Dog sniffers are able to detect the presence of coronavirus by the findings of a new study.


According to a new study from the German Veterinary University, dogs with only one week of training were able to identify individuals infected with novel coronavirus disease with a 94 percent success rate.



A person and a dog on a leash: Marcelo Hernandez / Getty


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Marcelo Hernandez / Getty

A study conducted by the University of Veterinary Medicine Hannover in collaboration with the German Armed Forces found that if properly trained, dogs were able to sniff the disease in the saliva of patients with COVID-19.

To conduct the study, the researchers trained eight dogs for a week, where they sniffed the saliva of more than 1,000 people who were either healthy or infected with the virus. Canine was successfully able to determine the difference between saliva samples from patients who tested positive for this disease and those who tested negative.

The authors of the study shared, “Within the randomized and automated 1012 sample presentations, dogs detected a positive, overall average rate of 94% with 792 true negatives, 33 false positives, and 30 false negative signs.”

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“Dogs have a lot of brain power to explain smells. According to VCA Animal Hospitals, there are more than 100 million sensory receptor sites in the nasal cavity, compared to 6 million in people. “The area of ​​the canine brain devoted to odor analysis is about 40 times larger than the comparable part. The human brain. In fact, it has been estimated that dogs can smell anywhere from 1,000 to 10,000 times better than people . “



A person and a dog on a leash: Researchers say that the method of detection may one day be used in public places such as airports, sports stadiums or other public places


© Marcelo Hernandez / Getty
Researchers say that the method of detection can one day be used in public places such as airports, sports stadiums or other public places

He stated, “Unlike humans, dogs have an extra olfactory device that enhances their ability to smell. The organ acts as a secondary olfactory system specifically designed for chemical communication. “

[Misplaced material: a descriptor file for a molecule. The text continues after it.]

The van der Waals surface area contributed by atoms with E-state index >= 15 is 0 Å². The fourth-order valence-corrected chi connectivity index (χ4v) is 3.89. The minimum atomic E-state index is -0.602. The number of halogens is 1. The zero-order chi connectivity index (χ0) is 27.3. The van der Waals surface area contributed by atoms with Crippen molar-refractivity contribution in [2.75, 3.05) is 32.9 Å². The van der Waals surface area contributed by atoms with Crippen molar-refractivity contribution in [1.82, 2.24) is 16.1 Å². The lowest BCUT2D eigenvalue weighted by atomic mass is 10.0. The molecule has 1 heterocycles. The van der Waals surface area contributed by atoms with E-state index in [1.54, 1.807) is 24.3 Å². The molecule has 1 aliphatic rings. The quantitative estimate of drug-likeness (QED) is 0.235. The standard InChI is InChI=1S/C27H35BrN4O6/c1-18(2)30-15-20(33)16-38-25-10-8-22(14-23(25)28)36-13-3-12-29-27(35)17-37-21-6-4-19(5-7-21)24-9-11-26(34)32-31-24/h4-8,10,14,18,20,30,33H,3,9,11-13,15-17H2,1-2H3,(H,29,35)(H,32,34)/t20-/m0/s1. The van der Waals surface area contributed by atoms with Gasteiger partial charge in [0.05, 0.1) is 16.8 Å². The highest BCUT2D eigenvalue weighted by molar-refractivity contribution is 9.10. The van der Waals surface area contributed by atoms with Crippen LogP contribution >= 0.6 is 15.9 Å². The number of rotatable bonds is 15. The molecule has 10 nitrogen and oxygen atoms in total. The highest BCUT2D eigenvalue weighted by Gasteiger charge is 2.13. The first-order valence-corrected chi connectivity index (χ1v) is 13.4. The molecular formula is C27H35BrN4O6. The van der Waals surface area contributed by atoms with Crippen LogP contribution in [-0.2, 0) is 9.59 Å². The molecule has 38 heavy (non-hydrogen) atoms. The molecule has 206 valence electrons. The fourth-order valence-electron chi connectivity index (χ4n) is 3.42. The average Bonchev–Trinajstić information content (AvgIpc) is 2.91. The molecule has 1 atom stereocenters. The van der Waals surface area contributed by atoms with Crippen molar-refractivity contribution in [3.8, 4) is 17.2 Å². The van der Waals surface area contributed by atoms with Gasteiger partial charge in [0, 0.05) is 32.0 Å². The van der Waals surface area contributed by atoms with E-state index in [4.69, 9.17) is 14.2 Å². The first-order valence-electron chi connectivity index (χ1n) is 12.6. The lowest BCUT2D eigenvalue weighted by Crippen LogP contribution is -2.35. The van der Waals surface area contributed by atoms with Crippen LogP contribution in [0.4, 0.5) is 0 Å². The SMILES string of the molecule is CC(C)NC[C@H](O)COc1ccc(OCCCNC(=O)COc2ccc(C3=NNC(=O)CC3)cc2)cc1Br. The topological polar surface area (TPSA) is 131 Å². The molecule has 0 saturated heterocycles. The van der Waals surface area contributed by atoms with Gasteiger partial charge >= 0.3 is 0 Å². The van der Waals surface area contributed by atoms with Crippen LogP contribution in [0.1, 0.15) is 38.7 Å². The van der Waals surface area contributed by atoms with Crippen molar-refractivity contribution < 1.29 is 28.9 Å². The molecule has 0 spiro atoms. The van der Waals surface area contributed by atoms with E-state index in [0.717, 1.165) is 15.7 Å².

But how do the canteen, especially the canteen, smell?

“We think it works because the metabolic process in a diseased patient’s body changes completely,” Maran von Kockeritz-Blickweed, a professor at the aforementioned university, said in a YouTube video about the study said. “We think dogs. Are able to detect a specific smell.”

Although further research is still needed, von Koacritz-Blickweed says the next step is to train dogs to distinguish COVID-19 samples from other diseases.

Related video: These baby animals make their big debut amid the coronovirus epidemic

The authors of the study stated that the findings are preliminary and that more research needs to be done to help develop more reliable screening methods for COVID-19-infected patients.

The study also notes that the detection method may one day be used in public areas such as airports, sporting events, country borders or other mass celebrations. It can also serve as an alternative to, or as an alternative to, laboratory testing to help prevent further spread of the virus.

As information about the coronavirus epidemic changes rapidly, PEOPLE is committed to providing the most recent data in our coverage. Some information on this story may have changed after publication. For the latest on COVID-19, readers are encouraged to use online resources from the CDC, WHO and local public health departments. PEOPLE has partnered with GoFundMe to raise money for the COFID-19 Relief Fund, a GoFundMe.org fundraiser that supports everything from frontline responders to needy families, as well as helping organizations. For more information or to donate, click here.

Video: At least 36 patients and staff test positive for coronavirus at Biostat Medical Center (CBS Boston)


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